So, maybe he doesn’t truly know how angry people are. Perhaps he doesn’t know, either, the damage he did to Canada-Indigenous relations. Those are all dark, dark clouds, as our moms would say.

But here is the silver lining: I don’t think Justin Trudeau wants to do the job anymore. I think he wanted a majority government, didn’t get one, and now he wants out.

I now think, more than ever before, he wants to leave.

And that, my friends, is a real silver lining.

— Warren Kinsella was Jean Chretien’s Special Assistant

31 Comments

  1. Douglas W says:

    He’s going to leave because … the Liberal establishment wants somebody else.

    Mark Carney.

  2. Leasa Janssen says:

    Let’s hope so. As you know, I’m not a liberal, but anyone would be better than Trudeau, except for toe-jam-pickin’-in-the-HoC Freeland. More of the same…

  3. We can only hope this is true. He has done nothing of value in this country except create division and scandal. He has lied, cheated and bullied his way in Parliament for the last 6 years. He has inflated the debt to a level never seen before, inflation is at an all time high. I hope and pray that he does leave and the Liberals can get someone who actually cares about Canadians and the issues. God help us all.

  4. Rob Porter says:

    Warren never ceases to amaze me – pleasantly. Never in Canada’s gutless media did I expect to see such candour actually reach print. In respect of smashing up on the shallow, lying, never grew up, Justin Trudeau, this column is a gem. What a fraud he is! And this column highlights just how big a fraud. As to his cult-like followers, they’re as shallow and morals-destitute as he is. Together they make the country appear a kindergarten play-acting national leadership.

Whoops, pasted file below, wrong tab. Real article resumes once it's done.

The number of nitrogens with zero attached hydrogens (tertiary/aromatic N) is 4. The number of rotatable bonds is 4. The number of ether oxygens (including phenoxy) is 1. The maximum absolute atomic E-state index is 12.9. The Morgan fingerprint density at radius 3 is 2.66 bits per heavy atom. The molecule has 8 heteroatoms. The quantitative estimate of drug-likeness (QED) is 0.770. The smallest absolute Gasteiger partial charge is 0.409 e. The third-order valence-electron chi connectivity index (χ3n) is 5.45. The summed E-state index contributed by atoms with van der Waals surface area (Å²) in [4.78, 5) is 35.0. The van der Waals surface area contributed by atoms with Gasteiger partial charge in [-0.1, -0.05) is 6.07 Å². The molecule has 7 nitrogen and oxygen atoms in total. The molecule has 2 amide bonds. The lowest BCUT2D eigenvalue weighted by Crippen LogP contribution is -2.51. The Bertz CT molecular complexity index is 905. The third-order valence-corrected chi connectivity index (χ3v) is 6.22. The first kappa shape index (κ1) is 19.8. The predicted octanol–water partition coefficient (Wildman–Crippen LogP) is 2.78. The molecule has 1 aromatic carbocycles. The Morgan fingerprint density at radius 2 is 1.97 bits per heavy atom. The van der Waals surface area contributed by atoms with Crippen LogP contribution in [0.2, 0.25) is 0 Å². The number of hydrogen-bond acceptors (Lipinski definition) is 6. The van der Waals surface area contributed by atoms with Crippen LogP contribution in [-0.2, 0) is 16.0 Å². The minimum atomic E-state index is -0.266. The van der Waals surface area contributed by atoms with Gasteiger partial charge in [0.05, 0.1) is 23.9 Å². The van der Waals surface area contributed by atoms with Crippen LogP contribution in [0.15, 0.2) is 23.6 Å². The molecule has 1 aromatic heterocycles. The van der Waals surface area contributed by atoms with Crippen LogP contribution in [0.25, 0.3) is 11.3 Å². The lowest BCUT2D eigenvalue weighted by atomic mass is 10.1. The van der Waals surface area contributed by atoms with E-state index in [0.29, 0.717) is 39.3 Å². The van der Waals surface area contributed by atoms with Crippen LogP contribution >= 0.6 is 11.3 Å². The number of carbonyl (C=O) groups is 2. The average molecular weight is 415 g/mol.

5. JH says:

    He may just be the most hated man in Canada these days. All that is needed is for the O’Toole to prove he can be a viable alternative.
    Trudeau and his coterie’s use of wedge politics had divided this country like never before.
    His only real support comes from his cult like Himbos and Bimbos who worship at the altar of shallowness.

    • JH says:

      CBC once again in its slavish worship of the Trudashian myth also managed to embarrass itself once again as well.
      From NP, “As news of Trudeau’s clandestine Tofino trip blew up, the CBC initially tweeted a headline reading, “On the first National Day of Truth and Reconciliation, Prime Minister Justin Trudeau travelled to B.C. speaking with residential school survivors from across the country.” When it emerged that the “speaking” was actually just a
      series of in-flight phone calls, the network quietly deleted the initial tweet.”
      How typical is that of the CEEB’s Trudeau cultists?
      No wonder Peter Mansbridge is telling anyone who asks about his book, ‘The country needs CBC to be better.’
      Actually the country needs CBC Toronto to be gone and the rest reduced to reporting facts.

  6. Calvin Harasemchuk says:

    It’s not winter yet, no walk in the snow…. We can only hope

  7. I hope he doesn’t let the door hit him in the ass as he leaves Ottawa behind for Montreal. (Lucky them.) This country can barely take any more of this person.

  8. Robert White says:

    My King James bible exhorts ‘shaking the dust off of one’s feet’ where one is not wanted, Prime Minister Trudeau.

    If the author of the article is wholly correct in the sumary conclusion that you are indeed not wanted as leadership in this country it would be advisiable to do as the KJ Bible exhorts.